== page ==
This recommendation is adherent with the "What is the ultimate VM backup architecture?" article from Rick Vanover and the "Antony Gostev's Ultimate VM Backup Architecture" as presented in the following link:


Antony Gostev's Ultimate VM Backup Architecture


Using a primary backup repository close to the production environment, with greater performance and executing only short-term retention, speeds up backup jobs and recovery procedures – lower RTO.

Allocating a lower-performing secondary backup repository for long-term retention can save space, optimize cost, and meet the requirements of a 3-2-1 architecture. This secondary repository can be a deduplicating storage appliance, which will be able to meet these two business requirements very well.

There is general configuration advice in KB1745. As shown below, some of them should be considered when backing up directly to deduplicated storage.


Let's highlight some of the primary backup job-level recommended configurations:

Backup Job Settings:

  • Backup Mode: Forward Incremental
  • Active Full Backup (*): enabled and set to weekly. Weekly Full restore points will ensure that during a restore, as few restore points must be read from as possible.

(*) Some Dedupe Appliances that integrate with Veeam Backup & Replication can perform Synthetic Full operations.

Storage tab:

  • Inline data deduplication: disabled.
  • Compression level: optimal or dedupe-friendly.
  • Block Size: 4MB.
  • Encryption: disabled.


As discussed previously, there are various integration possibilities with deduplication appliances. Choosing the best architecture and configuration related to the organization's business expectations is necessary. The capacity for rapid operational recovery is a latent demand and must be very well studied when using deduplication appliances.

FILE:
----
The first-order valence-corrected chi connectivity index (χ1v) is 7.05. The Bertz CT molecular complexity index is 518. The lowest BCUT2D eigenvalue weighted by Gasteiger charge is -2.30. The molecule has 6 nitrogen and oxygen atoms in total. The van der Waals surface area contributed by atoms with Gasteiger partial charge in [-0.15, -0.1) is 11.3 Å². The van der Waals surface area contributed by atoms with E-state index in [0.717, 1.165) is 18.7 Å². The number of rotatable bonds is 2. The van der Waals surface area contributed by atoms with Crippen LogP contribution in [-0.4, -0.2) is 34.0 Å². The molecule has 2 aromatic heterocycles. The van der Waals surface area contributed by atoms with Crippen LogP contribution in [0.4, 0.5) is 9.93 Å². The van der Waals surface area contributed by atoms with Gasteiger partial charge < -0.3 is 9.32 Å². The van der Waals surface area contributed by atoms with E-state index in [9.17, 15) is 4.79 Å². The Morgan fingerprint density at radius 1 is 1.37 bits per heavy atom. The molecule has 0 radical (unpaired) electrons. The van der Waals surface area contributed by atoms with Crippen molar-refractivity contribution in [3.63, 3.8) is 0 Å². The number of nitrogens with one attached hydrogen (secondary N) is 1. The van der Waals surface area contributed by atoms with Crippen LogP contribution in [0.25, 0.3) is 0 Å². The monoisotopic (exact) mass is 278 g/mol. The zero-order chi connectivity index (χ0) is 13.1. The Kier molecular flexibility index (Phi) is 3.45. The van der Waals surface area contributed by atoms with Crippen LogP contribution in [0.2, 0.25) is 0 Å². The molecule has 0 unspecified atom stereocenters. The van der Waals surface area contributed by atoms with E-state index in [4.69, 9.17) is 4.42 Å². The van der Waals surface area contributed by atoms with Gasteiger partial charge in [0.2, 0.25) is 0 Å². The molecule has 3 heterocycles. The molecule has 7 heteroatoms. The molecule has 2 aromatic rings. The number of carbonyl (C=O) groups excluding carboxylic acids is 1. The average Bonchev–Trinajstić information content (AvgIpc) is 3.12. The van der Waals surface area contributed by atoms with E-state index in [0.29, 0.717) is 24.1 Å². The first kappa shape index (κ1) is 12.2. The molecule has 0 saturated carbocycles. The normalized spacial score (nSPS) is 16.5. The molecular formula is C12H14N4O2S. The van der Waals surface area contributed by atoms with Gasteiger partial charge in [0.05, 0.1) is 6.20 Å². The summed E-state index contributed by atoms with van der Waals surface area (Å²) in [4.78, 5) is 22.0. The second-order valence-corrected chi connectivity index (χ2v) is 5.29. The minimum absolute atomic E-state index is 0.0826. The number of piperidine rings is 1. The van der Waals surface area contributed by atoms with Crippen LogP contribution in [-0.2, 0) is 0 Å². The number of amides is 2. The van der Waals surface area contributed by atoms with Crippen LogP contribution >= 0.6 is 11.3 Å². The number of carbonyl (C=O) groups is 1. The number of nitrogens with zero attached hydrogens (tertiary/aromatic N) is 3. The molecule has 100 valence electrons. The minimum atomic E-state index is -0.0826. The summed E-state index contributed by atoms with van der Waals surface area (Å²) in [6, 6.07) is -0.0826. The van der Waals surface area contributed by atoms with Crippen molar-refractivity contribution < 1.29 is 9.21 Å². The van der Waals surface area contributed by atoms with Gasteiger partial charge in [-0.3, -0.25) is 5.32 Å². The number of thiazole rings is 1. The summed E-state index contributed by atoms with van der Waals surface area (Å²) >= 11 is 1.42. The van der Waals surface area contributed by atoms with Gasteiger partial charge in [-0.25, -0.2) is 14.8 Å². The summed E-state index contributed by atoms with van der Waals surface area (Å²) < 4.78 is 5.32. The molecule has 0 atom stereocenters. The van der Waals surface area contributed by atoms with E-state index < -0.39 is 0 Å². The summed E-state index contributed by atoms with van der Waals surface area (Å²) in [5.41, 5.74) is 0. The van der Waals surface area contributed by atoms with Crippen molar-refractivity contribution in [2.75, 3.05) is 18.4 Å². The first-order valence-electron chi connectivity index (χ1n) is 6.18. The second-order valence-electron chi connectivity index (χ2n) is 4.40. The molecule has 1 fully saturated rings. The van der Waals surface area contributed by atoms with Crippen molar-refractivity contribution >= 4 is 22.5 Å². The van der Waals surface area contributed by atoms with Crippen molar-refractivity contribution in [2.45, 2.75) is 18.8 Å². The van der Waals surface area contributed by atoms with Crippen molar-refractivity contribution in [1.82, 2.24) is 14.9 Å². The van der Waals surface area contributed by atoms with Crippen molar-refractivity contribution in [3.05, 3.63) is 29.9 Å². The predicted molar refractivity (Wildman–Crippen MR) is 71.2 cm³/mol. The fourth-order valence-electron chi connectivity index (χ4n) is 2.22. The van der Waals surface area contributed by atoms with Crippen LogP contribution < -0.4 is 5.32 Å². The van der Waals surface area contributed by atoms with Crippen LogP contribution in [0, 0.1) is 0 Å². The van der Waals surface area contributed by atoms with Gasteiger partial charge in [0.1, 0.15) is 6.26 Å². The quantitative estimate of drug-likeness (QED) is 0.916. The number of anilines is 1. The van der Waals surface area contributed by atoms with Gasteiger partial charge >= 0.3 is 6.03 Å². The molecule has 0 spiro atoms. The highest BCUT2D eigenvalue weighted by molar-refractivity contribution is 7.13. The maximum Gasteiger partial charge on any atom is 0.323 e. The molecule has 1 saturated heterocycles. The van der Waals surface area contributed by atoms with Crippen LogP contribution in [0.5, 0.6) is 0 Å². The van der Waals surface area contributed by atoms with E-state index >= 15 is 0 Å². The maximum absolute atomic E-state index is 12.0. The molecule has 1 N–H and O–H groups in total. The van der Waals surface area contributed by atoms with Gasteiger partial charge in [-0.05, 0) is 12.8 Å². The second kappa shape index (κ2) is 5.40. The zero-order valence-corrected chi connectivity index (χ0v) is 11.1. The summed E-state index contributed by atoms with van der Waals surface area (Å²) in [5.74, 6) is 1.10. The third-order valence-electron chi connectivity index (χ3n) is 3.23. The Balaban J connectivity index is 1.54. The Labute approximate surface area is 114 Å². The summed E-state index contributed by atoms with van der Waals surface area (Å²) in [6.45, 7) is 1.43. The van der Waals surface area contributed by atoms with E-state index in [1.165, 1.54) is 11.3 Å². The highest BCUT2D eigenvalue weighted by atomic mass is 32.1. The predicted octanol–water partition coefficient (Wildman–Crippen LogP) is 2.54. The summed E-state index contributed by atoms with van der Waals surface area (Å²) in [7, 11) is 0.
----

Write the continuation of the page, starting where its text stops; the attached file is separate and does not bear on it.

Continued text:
Additional References:

·  Dell Data Domain > Limitations and Recommendations

·  ExaGrid > Requirements and Recommendations

·  Fujitsu ETERNUS CS800 > Backup Job Configuration

·  HPE StoreOnce > Limitations and Recommendations

·  Infinidat InfiniGuard > Backup Job Configuration

·  Quantum DXi > Backup Job Configuration


Userlevel 7
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Good info here.  Folks with deduplicating appliances such as DataDomain tend to be well aware of not using the arrays as their primary backup storage, but it seems that there’s still a fair amount that do.  Some of them seem pretty surprised still with performance suffers.  I appreciate the callout for Exagrid and their tiered model as well for performance and then archival with deduplication.  I believe I had a conversation with them last year at VeeamON about this capability.  Might be overkill for some folks though, especially my smaller clients.

Userlevel 7
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Great information Luiz.  These appliances need special attention.

Userlevel 7
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Good writeup Luiz!

I think my main issue with never even looking at a dedup appliances for my backup environment is rehydration cost during restore. I want my restores to be as quick as possible and dedup appliances, generally speaking, aren’t great at that. Although, I think DataDomain does ok with DD Boost (or whatever tech it’s called they have for that 😁)?

Userlevel 7
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Thanks, @dloseke, @Chris.Childerhose, and @coolsport00! It is an important subject do discuss and analyze in any project involving deduplicating appliances! Veeam provides a lot of information on this topic and it helps! 😀